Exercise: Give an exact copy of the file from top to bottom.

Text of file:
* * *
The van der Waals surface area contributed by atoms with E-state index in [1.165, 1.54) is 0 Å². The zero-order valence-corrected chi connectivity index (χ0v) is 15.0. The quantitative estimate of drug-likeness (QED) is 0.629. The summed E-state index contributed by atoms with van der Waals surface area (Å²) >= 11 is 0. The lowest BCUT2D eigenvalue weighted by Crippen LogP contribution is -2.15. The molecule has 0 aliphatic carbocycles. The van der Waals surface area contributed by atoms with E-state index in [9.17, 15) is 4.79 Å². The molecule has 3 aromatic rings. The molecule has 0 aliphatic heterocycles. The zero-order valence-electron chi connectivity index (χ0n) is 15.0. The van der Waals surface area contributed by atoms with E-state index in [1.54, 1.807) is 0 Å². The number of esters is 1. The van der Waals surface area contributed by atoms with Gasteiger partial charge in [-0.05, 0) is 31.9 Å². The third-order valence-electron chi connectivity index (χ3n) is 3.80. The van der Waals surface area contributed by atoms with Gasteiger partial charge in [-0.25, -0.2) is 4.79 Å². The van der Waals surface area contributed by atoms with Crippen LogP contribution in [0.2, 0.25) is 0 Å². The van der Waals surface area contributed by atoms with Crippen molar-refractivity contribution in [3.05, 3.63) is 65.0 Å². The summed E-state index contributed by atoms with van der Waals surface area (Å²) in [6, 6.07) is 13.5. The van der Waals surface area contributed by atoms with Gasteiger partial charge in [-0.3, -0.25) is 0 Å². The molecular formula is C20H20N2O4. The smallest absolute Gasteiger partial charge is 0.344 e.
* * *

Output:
The van der Waals surface area contributed by atoms with E-state index in [1.165, 1.54) is 0 Å². The zero-order valence-corrected chi connectivity index (χ0v) is 15.0. The quantitative estimate of drug-likeness (QED) is 0.629. The summed E-state index contributed by atoms with van der Waals surface area (Å²) >= 11 is 0. The lowest BCUT2D eigenvalue weighted by Crippen LogP contribution is -2.15. The molecule has 0 aliphatic carbocycles. The van der Waals surface area contributed by atoms with E-state index in [9.17, 15) is 4.79 Å². The molecule has 3 aromatic rings. The molecule has 0 aliphatic heterocycles. The zero-order valence-electron chi connectivity index (χ0n) is 15.0. The van der Waals surface area contributed by atoms with E-state index in [1.54, 1.807) is 0 Å². The number of esters is 1. The van der Waals surface area contributed by atoms with Gasteiger partial charge in [-0.05, 0) is 31.9 Å². The third-order valence-electron chi connectivity index (χ3n) is 3.80. The van der Waals surface area contributed by atoms with Gasteiger partial charge in [-0.25, -0.2) is 4.79 Å². The van der Waals surface area contributed by atoms with Crippen LogP contribution in [0.2, 0.25) is 0 Å². The van der Waals surface area contributed by atoms with Crippen molar-refractivity contribution in [3.05, 3.63) is 65.0 Å². The summed E-state index contributed by atoms with van der Waals surface area (Å²) in [6, 6.07) is 13.5. The van der Waals surface area contributed by atoms with Gasteiger partial charge in [-0.3, -0.25) is 0 Å². The molecular formula is C20H20N2O4. The smallest absolute Gasteiger partial charge is 0.344 e.